But properly preparing a foal for his independence from mom isn’t just about timing, herd dynamics, and handling. “Before you wean, be sure that you have introduced foals to the new diet they will be eating after they are weaned,” Adams says. “I like to introduce new dietary factors around a month prior to weaning.”
Ralston’s primary advice for selecting weanling diets is to keep it simple. Weanlings need a steady nutritional plane, she explains, and should not be undernourished or overfed, as either extreme can lead to developmental issues.
“It’s important to feed a good alfalfa or legume-based forage to give the horses their protein and calcium, and then figure in any grain to provide other minerals and extra energy if needed,” Ralston continues. “The old fear of (feeding weanlings) excess protein has been proven repeatedly to be false. The real danger is overfeeding energy, especially carbohydrates, with inadequate mineral intake.”
Too much energy promotes rapid development at a time when foals are already growing like weeds (particularly from 4 to 6 months old). “We had Draft-cross weanlings gaining over one pound a day and growing 3/4 to 1 inch in height every week or two,” Ralston says. “If their nutrition is imbalanced (i.e., too much energy and not enough protein or minerals), problems such as epiphysitis (growth plate inflammation), poor bone growth, and flexural deformities will show up and progress very quickly. So if you start to see issues, don’t wait—reassess your feeding program or call in a nutrition specialist ASAP. You want to nip those issues in the bud.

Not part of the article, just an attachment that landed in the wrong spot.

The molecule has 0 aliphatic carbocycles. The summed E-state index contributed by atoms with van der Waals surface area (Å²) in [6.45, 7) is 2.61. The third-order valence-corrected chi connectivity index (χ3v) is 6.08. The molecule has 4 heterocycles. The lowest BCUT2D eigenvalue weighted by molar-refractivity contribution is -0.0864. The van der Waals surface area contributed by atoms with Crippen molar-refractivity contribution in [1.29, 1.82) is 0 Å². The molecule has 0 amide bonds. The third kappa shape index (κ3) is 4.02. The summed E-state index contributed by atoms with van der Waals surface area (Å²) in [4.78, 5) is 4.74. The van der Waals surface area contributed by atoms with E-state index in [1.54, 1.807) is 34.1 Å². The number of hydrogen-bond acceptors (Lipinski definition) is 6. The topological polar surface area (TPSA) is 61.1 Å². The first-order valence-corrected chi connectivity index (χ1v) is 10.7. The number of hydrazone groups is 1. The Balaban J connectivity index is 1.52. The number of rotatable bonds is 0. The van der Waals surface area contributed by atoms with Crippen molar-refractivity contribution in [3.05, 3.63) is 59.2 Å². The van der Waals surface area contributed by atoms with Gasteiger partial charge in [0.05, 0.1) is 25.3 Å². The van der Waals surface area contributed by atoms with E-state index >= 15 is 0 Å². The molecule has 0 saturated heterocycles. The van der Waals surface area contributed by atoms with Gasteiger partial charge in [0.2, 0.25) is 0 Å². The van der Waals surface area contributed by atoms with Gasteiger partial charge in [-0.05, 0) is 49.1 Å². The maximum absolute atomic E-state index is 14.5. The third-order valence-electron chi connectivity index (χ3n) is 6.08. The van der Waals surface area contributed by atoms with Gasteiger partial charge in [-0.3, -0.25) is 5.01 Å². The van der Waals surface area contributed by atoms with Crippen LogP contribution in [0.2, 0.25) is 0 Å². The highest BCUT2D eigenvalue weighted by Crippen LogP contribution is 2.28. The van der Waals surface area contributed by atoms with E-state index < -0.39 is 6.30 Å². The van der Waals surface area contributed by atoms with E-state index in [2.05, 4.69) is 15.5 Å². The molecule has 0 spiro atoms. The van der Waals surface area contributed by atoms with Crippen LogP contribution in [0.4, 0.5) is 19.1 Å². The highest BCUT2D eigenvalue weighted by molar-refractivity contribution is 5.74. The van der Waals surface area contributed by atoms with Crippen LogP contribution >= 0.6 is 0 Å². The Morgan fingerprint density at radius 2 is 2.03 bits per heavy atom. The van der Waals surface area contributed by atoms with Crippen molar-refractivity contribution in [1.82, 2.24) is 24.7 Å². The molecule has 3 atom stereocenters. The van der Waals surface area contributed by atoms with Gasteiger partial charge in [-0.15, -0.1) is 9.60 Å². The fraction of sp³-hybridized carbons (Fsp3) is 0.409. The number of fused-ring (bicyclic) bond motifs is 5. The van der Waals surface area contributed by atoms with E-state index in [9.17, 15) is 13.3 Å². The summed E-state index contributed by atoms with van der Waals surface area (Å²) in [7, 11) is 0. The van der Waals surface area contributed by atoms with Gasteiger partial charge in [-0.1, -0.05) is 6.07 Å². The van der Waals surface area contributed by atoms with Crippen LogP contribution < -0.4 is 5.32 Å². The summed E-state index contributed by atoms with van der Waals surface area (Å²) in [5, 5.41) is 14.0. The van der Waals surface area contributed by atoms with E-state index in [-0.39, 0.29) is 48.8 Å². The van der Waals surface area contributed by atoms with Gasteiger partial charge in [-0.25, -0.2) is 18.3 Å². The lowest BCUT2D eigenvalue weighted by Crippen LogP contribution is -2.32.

“In my experience, many horse owners are underfeeding minerals, especially calcium and phosphorus,” Ralston continues, which she describes as building blocks to an ideal diet. “If you do feed a concentrate, make sure it is formulated specifically for growth, with added calcium, phosphorus, and trace minerals such as copper and zinc.”
Adams underscores the importance of introducing the new diet slowly, starting with the good-quality forage and gradually adding and increasing the amount of concentrate as necessary. Creep feeding (offering a commercial concentrate formulated for foals, separate from the mare) and ahead of weaning helps introduce this new diet without the foal having to compete with the mare. “In fact, creep-fed foals cope better with weaning stress and have less weight loss during weaning,” she says.
The bottom line with nutrition, says Ralston, is to reach a happy medium. “You don’t want the foals to be too fat or too thin,” she says. “You don’t want to see their ribs, but you do want to be able to feel them. If they are getting adequate nutrition their coats will have a natural shine to them, and they should be active, playful, and alert.”